The future of P2P TV

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During the last year a lot of people discovered the great opportunities that p2p technologies like BitTorrent have. Every day more people discover how convenient it can be to download and watch your favorite TV shows.

A recent study by a Canadian market research firm found that 13 percent of the people between the age of 14 and 29 had watched a TV-show on their computer in the previous week. It’s not hard to imagine how these figures will easily double or triple once there are legal ways to download these shows.

TV broadcasting companies are slowly recognizing the power of p2p distribution. Not only will their shows have the ability to attract more viewers, there are also numerous ways to implement advertising to pay for these investments. The only thing that they have to do is setting up a user friendly interface in which these files can be distributed.

It’s only a matter of time before these new technologies will be available to the general public. First we went from Napster to Itunes, the next step is from Tv-torrents to ..* . The great advantage that Tv-shows have compared to music is that it’s easier to add “commercials”. This means that broadcasting companies make money while the users can watch add supported shows. It’s not hard to imagine a little “social networking” twist similar to the proposed Tioti project. This would encourage both the user friendliness and the customer targeting opportunities. A win-win? Time will tell.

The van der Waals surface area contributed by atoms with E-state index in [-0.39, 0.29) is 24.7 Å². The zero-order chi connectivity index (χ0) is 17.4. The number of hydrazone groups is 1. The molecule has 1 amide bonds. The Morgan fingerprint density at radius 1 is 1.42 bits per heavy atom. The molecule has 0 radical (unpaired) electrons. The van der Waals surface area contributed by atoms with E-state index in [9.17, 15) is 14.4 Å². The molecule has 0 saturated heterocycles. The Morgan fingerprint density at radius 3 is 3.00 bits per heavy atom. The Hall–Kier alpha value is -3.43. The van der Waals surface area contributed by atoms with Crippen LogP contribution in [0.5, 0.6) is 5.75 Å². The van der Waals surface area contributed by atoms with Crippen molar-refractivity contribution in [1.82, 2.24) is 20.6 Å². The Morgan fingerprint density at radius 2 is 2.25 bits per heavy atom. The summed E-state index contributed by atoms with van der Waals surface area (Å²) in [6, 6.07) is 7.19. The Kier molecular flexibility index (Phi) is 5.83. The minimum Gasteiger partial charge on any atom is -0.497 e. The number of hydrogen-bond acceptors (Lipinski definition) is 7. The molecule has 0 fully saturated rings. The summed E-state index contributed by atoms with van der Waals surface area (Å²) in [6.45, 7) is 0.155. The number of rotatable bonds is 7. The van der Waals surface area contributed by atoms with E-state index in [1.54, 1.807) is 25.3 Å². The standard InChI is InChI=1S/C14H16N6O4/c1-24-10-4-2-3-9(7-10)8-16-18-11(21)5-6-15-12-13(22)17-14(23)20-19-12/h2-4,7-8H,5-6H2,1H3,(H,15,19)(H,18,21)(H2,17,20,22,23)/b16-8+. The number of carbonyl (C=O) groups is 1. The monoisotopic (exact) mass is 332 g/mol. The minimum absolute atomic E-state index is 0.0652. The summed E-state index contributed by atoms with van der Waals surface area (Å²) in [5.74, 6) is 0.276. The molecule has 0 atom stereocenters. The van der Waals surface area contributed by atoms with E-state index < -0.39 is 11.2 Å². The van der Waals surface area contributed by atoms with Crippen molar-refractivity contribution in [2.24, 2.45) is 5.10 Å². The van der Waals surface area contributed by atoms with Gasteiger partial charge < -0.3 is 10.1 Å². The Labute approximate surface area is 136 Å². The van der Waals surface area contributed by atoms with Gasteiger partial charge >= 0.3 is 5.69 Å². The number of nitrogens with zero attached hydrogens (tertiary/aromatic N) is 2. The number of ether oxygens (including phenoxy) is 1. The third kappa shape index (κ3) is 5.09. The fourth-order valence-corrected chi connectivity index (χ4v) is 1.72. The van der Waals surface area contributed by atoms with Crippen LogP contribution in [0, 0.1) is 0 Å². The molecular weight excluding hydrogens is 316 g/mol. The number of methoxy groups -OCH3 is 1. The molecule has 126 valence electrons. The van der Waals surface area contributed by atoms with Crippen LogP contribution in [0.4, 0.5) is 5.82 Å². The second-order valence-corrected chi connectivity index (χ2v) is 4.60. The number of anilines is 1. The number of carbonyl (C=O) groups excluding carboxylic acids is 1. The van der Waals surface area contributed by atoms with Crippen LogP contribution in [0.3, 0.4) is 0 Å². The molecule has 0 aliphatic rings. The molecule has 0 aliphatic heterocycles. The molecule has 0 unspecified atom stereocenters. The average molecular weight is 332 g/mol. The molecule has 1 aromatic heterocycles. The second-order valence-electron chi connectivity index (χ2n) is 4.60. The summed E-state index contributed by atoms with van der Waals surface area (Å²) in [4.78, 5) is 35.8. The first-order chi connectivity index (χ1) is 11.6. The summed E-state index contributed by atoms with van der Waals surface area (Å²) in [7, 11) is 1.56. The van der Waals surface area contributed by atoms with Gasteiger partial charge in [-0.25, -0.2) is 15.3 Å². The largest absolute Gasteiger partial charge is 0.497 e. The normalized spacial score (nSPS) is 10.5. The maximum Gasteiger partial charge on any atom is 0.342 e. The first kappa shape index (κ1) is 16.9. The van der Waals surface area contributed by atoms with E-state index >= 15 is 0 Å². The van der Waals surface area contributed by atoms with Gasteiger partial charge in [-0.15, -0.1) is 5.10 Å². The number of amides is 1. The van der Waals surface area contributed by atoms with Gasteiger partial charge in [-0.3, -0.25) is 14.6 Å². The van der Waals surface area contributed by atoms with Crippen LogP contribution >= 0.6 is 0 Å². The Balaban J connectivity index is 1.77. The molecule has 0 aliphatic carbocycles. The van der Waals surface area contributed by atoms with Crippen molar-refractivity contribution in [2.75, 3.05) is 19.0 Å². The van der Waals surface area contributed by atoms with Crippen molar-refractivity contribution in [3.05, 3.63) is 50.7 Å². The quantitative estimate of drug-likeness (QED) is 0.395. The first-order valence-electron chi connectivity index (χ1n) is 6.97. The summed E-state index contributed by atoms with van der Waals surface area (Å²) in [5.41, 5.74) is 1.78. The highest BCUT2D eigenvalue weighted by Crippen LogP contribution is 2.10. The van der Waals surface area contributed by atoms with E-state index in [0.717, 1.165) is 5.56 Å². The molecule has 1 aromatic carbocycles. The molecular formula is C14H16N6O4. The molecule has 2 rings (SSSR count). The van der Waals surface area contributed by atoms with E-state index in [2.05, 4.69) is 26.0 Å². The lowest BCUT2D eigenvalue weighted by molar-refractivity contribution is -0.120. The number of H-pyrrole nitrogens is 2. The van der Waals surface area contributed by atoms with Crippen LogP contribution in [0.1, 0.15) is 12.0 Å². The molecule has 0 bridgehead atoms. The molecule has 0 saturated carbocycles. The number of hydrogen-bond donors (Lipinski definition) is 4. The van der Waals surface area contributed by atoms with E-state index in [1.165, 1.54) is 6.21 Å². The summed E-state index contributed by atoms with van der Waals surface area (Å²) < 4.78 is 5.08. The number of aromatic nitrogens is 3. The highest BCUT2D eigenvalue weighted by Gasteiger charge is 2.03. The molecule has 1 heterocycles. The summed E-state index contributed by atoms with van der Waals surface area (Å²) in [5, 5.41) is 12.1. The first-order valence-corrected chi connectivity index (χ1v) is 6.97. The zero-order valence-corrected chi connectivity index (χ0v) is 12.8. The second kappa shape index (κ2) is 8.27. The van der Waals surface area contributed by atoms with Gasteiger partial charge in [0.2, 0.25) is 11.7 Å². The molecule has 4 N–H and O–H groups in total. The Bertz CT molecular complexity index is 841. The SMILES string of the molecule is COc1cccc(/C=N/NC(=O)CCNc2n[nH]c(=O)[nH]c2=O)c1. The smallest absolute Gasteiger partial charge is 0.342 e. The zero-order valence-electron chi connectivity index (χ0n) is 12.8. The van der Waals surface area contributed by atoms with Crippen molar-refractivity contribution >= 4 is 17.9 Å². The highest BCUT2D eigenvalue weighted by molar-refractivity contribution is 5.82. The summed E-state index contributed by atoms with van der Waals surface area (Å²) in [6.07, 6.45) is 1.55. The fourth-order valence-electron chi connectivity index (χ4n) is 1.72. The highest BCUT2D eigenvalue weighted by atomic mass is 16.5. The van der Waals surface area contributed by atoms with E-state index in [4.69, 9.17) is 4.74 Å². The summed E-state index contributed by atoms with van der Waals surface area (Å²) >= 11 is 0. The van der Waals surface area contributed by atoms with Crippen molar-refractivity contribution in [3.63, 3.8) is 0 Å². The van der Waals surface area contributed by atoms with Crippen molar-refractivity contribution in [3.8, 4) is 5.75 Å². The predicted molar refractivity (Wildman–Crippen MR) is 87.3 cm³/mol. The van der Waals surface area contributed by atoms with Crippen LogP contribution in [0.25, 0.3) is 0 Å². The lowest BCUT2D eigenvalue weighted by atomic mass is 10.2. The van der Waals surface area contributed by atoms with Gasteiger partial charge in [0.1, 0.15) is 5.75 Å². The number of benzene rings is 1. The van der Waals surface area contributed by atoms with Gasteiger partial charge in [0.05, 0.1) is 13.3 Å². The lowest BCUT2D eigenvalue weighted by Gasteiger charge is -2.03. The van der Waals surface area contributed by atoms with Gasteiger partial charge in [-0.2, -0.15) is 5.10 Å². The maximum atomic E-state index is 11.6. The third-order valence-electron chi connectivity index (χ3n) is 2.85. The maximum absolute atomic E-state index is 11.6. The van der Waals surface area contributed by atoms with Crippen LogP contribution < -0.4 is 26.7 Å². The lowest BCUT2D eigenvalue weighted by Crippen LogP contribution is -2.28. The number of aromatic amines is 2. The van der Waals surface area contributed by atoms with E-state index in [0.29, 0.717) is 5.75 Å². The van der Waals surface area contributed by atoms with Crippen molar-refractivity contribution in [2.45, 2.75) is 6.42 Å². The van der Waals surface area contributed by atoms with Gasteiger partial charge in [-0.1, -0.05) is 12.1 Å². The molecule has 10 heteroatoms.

But things are in movement. A couple of months ago the BBC started experimenting with a media player based on BitTorrent. The BBC even developed a “open-source” video codec for the project. The interface of the media player is pretty intuitive and shouldn’t scare people too much (like BitTorrent does to some non-geeks).

And the public seems to be ready for P2P TV. On the Dutch site that lists streams of all shows of the public broadcasting channels, 4 million tv-shows were requested in December, compared to 250.000 at the January 2005. This site is now looking into alternative (P2P) ways to distribute their content, because the streaming costs too much. Yet another great example of cost reduction by using P2P technologies.

But there is more, the DTV project already has a video based tagging community. Projects like TvMe, Pplive and Cybertelly are all experimenting with P2P TV. Allthough a german judge forbid the usage of Cybertelly a couple of months ago, there seems to be no way back for P2P TV.

It’s just a matter of time before things get together, and the big broadcasting companies will jump in. Hang in there.


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